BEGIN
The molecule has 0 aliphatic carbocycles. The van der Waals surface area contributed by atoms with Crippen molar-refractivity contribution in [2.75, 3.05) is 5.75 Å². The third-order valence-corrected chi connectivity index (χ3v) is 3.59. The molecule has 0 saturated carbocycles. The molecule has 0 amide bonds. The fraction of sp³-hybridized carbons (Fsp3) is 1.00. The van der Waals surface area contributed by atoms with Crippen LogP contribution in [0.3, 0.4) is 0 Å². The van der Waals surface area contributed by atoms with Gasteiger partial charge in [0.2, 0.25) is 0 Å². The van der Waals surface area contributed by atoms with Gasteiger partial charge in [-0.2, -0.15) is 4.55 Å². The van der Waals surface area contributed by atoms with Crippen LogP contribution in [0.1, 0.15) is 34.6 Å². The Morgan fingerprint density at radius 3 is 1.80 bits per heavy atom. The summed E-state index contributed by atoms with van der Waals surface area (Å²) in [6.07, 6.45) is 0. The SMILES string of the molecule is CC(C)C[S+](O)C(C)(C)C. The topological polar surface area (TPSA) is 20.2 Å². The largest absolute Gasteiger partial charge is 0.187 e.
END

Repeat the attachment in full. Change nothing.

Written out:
The molecule has 0 aliphatic carbocycles. The van der Waals surface area contributed by atoms with Crippen molar-refractivity contribution in [2.75, 3.05) is 5.75 Å². The third-order valence-corrected chi connectivity index (χ3v) is 3.59. The molecule has 0 saturated carbocycles. The molecule has 0 amide bonds. The fraction of sp³-hybridized carbons (Fsp3) is 1.00. The van der Waals surface area contributed by atoms with Crippen LogP contribution in [0.3, 0.4) is 0 Å². The van der Waals surface area contributed by atoms with Gasteiger partial charge in [0.2, 0.25) is 0 Å². The van der Waals surface area contributed by atoms with Gasteiger partial charge in [-0.2, -0.15) is 4.55 Å². The van der Waals surface area contributed by atoms with Crippen LogP contribution in [0.1, 0.15) is 34.6 Å². The Morgan fingerprint density at radius 3 is 1.80 bits per heavy atom. The summed E-state index contributed by atoms with van der Waals surface area (Å²) in [6.07, 6.45) is 0. The SMILES string of the molecule is CC(C)C[S+](O)C(C)(C)C. The topological polar surface area (TPSA) is 20.2 Å². The largest absolute Gasteiger partial charge is 0.187 e.